Draconian limits on vitamin dosage amounts could be coming if the feds get their way. Action alert!
That bottle of 50,000 IU, 5,000 IU, or even a measly 1,000 IU in your medicine cabinet could soon be contraband. Important entities are meeting to discuss how to restrict the kinds of supplements you can take under the guise of “harmonization” of supplement standards. If they’re allowed to move forward, it’s possible that the federal government could adopt restrictions on vitamin doses that can be legally sold, as Europe has already done.
At the request of the Bill & Melinda Gates Foundation, the National Academy of Sciences (NAS) recently convened a workshop to “assess methodological approaches that could be applied uniformly across countries in setting nutrient intake recommendations,” with particular attention on how standards could be set for population subgroups such as young children and women of reproductive age. “Nutrient intake recommendations” include upper levels of intake, which are used to restrict the vitamin dose that a supplement can contain.
This workshop is another in a series of meetings NAS is involved in with other entities, including the World Health Organization (WHO) and the United Nations, who are both sponsors of Codex, to discuss limits on vitamin doses. As we reported previously, Codex is an intergovernmental body whose goal is to establish international standards regarding food safety and food ingredients, with the goal of promoting “fair trade practices” and consumer protections. Codex standards on supplements, however, are widely expected to follow Europe’s draconian restrictions, where selenium, for example, is limited in supplement form to that found in one-third of a Brazil nut.
It is extremely concerning that NAS is working to establish upper limits for supplements on multiple fronts. To be clear, NAS cannot create standards—they merely make recommendations. But government bodies listen closely to NAS, and as we discussed in our previous article, it isn’t clear whether the FDA can ban therapeutic supplements doses on its own, without public involvement. If the agency decides, following recommendations from NAS, that vitamin D, for example, over a certain amount “presents a significant or unreasonable risk of illness or injury”—the legal definition of an adulterated supplement—the FDA may be able to ban it. The agency recently placed restrictions on certain bulk caffeine products along similar lines, so the path seems open for similar actions against other products.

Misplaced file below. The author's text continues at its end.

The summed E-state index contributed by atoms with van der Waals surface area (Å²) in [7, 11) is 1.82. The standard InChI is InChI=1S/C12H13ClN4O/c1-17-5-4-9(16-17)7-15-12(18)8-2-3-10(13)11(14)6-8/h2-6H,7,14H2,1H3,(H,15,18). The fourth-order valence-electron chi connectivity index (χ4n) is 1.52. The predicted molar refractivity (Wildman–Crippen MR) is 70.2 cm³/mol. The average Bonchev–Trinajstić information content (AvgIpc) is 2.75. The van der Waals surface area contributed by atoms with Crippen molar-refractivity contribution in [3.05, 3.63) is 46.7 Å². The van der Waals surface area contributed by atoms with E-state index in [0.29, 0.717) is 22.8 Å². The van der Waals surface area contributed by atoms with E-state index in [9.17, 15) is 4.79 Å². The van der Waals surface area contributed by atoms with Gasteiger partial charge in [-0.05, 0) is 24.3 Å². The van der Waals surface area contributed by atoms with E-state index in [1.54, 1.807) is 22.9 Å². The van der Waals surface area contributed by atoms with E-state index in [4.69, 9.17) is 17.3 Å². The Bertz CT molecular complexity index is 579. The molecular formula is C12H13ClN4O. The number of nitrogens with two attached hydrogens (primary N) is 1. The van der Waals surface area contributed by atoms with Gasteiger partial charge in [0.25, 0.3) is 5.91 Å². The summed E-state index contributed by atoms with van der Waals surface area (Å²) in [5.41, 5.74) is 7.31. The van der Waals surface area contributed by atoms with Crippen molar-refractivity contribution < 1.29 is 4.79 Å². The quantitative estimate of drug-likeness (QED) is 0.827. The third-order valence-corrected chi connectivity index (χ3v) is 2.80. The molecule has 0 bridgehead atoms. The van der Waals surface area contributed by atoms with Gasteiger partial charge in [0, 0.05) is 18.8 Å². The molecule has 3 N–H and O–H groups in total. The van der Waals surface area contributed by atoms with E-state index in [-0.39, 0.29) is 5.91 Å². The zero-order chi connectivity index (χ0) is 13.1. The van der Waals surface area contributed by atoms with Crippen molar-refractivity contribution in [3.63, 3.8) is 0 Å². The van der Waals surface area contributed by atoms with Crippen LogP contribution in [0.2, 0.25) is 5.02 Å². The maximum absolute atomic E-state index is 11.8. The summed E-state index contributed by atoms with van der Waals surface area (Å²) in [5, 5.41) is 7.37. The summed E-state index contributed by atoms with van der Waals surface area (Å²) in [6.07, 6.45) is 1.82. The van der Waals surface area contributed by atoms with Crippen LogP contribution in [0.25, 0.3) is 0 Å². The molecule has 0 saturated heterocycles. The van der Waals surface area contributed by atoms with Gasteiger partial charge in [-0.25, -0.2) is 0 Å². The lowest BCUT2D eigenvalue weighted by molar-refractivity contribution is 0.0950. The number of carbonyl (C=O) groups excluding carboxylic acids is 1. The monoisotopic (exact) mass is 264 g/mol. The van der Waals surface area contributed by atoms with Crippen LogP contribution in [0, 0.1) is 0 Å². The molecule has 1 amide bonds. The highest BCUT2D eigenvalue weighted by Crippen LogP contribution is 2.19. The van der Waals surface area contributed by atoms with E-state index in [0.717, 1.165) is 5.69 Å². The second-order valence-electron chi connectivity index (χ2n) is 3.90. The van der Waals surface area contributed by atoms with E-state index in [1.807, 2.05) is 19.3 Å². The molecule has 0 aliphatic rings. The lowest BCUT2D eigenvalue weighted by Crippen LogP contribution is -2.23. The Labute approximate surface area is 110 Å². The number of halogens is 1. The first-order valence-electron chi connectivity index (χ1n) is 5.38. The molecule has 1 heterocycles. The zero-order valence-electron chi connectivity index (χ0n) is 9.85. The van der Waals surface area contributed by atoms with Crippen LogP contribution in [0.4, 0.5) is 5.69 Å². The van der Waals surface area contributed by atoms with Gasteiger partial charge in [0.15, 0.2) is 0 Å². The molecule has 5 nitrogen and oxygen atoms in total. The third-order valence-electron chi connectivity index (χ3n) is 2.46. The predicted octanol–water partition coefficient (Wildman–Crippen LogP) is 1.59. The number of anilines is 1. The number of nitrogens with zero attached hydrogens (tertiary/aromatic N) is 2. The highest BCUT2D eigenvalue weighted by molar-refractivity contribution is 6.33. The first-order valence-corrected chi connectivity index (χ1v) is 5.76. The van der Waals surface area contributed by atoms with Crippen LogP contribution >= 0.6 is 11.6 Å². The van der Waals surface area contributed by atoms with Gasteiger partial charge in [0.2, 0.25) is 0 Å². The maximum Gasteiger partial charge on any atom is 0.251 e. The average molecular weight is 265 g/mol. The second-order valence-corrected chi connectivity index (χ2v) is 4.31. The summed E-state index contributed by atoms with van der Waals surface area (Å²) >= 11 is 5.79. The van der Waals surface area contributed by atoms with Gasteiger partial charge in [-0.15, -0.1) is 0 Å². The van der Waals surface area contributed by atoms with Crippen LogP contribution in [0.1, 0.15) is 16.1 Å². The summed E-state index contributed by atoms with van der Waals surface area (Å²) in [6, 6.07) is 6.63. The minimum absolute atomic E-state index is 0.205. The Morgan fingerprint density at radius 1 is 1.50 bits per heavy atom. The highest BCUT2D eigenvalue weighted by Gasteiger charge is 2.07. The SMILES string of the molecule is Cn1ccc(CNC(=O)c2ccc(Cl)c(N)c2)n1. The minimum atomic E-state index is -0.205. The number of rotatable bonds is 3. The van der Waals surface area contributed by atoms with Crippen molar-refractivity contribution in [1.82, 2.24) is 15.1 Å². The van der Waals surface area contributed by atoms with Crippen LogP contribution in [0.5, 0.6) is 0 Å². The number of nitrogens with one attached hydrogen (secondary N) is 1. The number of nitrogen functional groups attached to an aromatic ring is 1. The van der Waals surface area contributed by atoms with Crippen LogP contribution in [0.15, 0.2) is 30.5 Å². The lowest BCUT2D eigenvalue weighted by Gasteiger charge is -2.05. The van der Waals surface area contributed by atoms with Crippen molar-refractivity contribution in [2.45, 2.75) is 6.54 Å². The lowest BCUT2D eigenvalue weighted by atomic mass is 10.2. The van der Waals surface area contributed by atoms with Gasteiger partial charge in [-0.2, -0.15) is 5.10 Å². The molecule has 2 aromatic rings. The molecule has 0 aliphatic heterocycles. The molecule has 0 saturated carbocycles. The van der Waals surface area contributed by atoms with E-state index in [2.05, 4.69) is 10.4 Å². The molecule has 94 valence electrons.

Of additional concern is that NAS has proven that it does not understand the science of supplements. Recall that their “experts” recommended that adults ingest 600 IU of vitamin D each day, and they established an upper level (the level above which supposedly poses a danger to adults) of 4,000 IU. Any real experts will tell you this is nonsense; the Vitamin D Council recommends 5,000 IU of vitamin D for adults, and it’s not uncommon for an integrative physician to recommend higher levels when needed. For this reason, we don’t want NAS anywhere near a discussion that could lead to supplement restrictions.
What the NAS, Codex, and European authorities don’t seem to understand is that, to gain the beneficial effects of certain vitamins, they must at times be taken in therapeutic doses. …
What the author doesn’t understand or want to admit is that we aren’t dealing with humane motivations here. This isn’t a misguided attempt to protect us from our supposed ignorance. Very few people, even those who are familiar with the past few decades of US foreign policy, domestic economic policy and over a century of extremely destructive medical quackery and miseducation, are willing to admit the obvious. This is absolutely understandable but absolutely dangerous. And totally needless.
This is not rocket science. Humanity has been down this path many times before, but this time no one can claim to be ignorant of what we’re dealing with here. And it’s not incompetence. The western middle class has become expendable. Adults need to step up to the plate and start acting like adults for the sake of the kids. Who else is going to protect them?